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Nashville Xpress Southern League (1993-1994)

Born: January 30, 1993 – The Charlotte Knights relocate to Nashville, TN.
Moved: Postseason 1994 (Port City Roosters)

Stadium: Herschel Greer Stadium

Major League Affiliations:


Southern League Championships: None


A complicated game of franchise musical chairs sparked by Major League Baseball’s 1993 expansion sparked the formation of the Nashville Xpress and the odd arrangement that saw long-time Nashville baseball impresario Larry Schmittou operating two separate franchises at Herschel Greer Stadium in 1993 and 1994.

With the addition of the Colorado Rockies and Florida Marlins to MLB in 1993, room was created for two additional Class AAA franchises in the minor league baseball ecosystem.  George Shinn, owner of the NBA’s Hornets and the Class AA Charlotte Knights of the Southern League, received one of the expansion berths.  His Knights would move up to the AAA International League in 1993.  Shinn negotiated a sale of his Southern League franchise to New Orleans Saints owner Tom Benson, who planned to move the ball club to the Big Easy.  But John Dikeou, the owner of the triple-A Denver Zephyrs club that was about to be displaced by the Major League Rockies in Colorado, also had his sights set on New Orleans. The Zephyrs won the right to move to Louisiana by virtue of playing at a higher classification and Shinn’s sale to Benson fell apart.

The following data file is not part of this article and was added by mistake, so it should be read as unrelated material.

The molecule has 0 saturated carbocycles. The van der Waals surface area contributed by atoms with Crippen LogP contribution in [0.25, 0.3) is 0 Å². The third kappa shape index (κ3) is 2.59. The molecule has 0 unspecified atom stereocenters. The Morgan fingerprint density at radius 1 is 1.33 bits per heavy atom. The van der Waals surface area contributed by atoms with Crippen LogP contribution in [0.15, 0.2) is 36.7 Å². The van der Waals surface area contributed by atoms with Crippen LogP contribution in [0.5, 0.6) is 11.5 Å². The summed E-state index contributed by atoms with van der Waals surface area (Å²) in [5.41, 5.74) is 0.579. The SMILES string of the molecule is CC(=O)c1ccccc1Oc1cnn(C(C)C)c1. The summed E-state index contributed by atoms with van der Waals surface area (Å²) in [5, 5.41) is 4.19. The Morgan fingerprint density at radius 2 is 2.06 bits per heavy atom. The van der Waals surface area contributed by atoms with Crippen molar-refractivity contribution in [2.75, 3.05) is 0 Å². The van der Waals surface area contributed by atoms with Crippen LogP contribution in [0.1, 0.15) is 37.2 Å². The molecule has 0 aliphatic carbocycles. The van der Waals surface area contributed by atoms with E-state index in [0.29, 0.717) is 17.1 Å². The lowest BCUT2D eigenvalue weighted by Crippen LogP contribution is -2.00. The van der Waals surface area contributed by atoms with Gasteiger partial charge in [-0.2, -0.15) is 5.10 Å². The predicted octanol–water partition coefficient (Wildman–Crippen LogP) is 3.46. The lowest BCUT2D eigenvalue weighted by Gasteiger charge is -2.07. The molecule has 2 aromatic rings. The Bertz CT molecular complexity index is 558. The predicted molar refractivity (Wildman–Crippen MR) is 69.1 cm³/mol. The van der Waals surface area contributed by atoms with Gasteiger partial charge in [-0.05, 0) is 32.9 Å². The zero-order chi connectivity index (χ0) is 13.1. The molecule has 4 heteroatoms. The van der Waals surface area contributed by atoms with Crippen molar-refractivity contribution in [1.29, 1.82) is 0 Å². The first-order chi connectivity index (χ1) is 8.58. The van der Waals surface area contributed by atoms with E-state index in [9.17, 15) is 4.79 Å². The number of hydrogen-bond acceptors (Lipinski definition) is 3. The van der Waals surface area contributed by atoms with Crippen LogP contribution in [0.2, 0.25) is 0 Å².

With the former Charlotte Knights franchise homeless, the Southern League faced an unwieldy line-up of nine clubs with just over two months to go before the start of the 1993 season.  The unbalanced schedule would leave one club idle each night. Every Southern League owner faced an economically devastating loss of 16 home dates. One of those imperiled owners was Huntsville Stars boss Larry Schmittou.  Schmittou also owned the popular Nashville Sounds triple-A franchise in the American Association.  Schmittou offered to operate the former Knights franchise in Nashville, squeezing in 70 Southern League home games while his AAA Sounds club was on the road.  League owners accepted the proposal on January 30th, 1993. The franchise would now be known as the Nashville Xpress and continue to serve as a farm club of the Minnesota Twins as it had in Charlotte.